Sweden is Europe's 5th largest country, or about the size of California. For population data, as well as general up-to-date information about Sweden and its history, please visit Wikipedia.
The map to the right shows the province boundaries in Sweden. Provinces date back to the Middle Ages, when they each had their own rulers and laws, and were eventually united into the country of Sweden. In the 17th century they were in some ways superseded by counties, that have been used for administrative purposes since then (e.g. in organizing health care today).
Provinces still exist today, though for cultural purposes. One official use is in royal titles; the Swedish equivalent of e.g. "the Duke of Sussex" refers to a province, not a county. But above all, it's very common to relate one's cultural identity to a province rather than a county. Cultural heritage and tourist information also tends to refer to provinces.
Provinces and counties often share borders, but genealogists typically prefer to use provinces, as counties have been less stable over time (splitting or merging according to political whims—the latest batch of changes was in the 1990s).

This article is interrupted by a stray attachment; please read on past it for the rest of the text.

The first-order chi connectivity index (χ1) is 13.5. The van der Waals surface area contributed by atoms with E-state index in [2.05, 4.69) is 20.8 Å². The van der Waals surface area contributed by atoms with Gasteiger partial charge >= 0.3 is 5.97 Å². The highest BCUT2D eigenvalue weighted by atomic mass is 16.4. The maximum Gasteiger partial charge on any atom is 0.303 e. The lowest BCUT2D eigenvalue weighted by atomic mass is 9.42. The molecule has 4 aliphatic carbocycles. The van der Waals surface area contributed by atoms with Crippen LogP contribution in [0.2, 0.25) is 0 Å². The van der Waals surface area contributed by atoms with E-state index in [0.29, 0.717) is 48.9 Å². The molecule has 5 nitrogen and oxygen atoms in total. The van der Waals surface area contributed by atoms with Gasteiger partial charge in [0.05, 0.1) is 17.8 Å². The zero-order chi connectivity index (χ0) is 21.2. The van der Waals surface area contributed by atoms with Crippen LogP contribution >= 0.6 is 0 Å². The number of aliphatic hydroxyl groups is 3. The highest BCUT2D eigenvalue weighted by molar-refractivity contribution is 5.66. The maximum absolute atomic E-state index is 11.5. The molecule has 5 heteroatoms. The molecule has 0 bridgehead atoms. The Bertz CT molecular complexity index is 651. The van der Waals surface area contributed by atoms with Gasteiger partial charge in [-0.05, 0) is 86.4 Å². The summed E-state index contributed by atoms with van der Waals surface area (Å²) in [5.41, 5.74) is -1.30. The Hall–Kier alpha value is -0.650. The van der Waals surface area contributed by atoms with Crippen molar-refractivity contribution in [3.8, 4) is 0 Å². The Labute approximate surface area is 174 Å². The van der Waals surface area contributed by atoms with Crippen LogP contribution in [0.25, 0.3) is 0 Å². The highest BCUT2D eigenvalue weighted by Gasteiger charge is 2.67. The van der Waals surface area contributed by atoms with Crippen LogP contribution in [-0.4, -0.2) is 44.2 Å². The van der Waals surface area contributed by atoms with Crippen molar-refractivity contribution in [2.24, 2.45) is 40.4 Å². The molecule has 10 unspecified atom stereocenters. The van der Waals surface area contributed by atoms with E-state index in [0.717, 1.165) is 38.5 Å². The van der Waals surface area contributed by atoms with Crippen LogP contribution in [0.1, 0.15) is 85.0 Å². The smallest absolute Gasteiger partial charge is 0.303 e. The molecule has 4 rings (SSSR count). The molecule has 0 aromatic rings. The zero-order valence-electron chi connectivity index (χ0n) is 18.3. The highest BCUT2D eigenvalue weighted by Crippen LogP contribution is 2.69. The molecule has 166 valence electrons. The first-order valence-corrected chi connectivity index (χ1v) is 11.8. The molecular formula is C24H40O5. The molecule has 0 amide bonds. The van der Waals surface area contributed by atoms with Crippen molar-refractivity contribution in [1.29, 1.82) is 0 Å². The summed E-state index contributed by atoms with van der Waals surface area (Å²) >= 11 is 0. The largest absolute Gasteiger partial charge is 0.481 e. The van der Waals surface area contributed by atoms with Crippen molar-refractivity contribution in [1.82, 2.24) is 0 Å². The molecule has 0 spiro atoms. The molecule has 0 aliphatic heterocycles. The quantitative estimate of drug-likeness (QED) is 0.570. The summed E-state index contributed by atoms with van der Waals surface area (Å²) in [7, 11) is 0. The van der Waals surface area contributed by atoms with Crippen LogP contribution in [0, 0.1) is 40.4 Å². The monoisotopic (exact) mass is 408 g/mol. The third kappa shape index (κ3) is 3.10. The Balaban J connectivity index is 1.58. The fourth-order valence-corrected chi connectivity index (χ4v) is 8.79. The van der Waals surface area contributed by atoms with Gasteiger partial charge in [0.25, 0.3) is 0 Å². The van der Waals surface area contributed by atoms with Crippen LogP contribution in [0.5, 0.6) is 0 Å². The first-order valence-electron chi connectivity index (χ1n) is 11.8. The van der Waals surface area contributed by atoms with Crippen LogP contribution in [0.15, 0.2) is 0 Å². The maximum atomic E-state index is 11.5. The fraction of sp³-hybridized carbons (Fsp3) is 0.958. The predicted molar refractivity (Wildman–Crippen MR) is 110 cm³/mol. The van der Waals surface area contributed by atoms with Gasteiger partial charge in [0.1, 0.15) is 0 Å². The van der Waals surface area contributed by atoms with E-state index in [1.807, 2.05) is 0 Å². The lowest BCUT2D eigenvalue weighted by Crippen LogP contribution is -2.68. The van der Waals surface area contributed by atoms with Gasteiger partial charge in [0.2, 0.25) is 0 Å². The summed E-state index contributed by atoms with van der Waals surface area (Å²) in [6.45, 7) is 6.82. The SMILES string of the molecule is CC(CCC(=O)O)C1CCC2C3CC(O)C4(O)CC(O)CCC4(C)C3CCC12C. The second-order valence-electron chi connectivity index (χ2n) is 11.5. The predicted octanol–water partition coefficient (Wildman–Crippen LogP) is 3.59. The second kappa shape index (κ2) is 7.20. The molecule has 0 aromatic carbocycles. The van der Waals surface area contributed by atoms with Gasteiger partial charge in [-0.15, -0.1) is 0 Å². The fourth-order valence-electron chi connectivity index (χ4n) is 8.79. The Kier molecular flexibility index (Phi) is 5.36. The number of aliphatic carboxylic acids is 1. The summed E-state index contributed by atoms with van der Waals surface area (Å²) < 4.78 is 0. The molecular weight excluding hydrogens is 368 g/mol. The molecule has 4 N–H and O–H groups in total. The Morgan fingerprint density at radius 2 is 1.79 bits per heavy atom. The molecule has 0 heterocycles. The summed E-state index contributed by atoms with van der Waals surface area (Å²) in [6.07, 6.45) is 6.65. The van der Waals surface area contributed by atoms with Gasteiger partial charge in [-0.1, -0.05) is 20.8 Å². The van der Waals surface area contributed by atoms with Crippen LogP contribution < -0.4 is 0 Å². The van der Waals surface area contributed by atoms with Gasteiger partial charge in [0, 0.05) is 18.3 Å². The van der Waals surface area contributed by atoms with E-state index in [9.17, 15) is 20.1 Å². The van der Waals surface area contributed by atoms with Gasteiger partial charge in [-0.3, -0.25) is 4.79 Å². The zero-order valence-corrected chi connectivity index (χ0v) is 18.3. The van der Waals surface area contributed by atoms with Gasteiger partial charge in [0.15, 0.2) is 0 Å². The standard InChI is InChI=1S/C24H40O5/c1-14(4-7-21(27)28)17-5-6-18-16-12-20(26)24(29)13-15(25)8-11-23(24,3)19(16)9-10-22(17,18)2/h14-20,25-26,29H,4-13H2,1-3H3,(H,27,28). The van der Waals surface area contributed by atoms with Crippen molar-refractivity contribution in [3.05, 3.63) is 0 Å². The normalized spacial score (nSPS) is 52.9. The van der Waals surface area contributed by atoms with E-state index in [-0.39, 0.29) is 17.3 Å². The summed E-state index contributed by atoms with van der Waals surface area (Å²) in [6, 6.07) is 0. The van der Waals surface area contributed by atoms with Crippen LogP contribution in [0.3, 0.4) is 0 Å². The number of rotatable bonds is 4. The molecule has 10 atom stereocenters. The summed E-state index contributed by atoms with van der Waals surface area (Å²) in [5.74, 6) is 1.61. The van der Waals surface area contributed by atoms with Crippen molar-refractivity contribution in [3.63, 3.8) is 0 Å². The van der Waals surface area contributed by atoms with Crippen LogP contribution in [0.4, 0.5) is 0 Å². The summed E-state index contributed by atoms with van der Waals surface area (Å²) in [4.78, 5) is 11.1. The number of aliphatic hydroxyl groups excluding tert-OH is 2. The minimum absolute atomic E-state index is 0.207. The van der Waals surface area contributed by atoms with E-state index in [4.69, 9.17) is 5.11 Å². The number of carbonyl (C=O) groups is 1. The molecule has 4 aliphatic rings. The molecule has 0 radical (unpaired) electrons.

P. Alfred Tranberg Klingspor's parents lived all their lives in the southmost part of Sweden. His father, artilleryman Nils Carlsson Tranberg, came from Skåne, and his wife Petronella Andersdotter from neighboring province of Småland. They first lived in Skåne, but moved to Blekinge while Alfred was a baby.
On Vendela's side, all of her ancestors in the last four generations had lived in Östergötland (right north of Småland).
During their marriage, P. Alfred and Vendela lived in various towns in Östergötland for the first four years. Then they moved to Gothenburg (where Västergötland reaches the west coast), where they separated a couple of years later. Vendela and Laura then lived in Östergötland for seven years before they emigrated.
P. Alfred seems to have lived in Gothenburg for the rest of his life, except for the 1890s, when he lived in Skåne and met his new partner.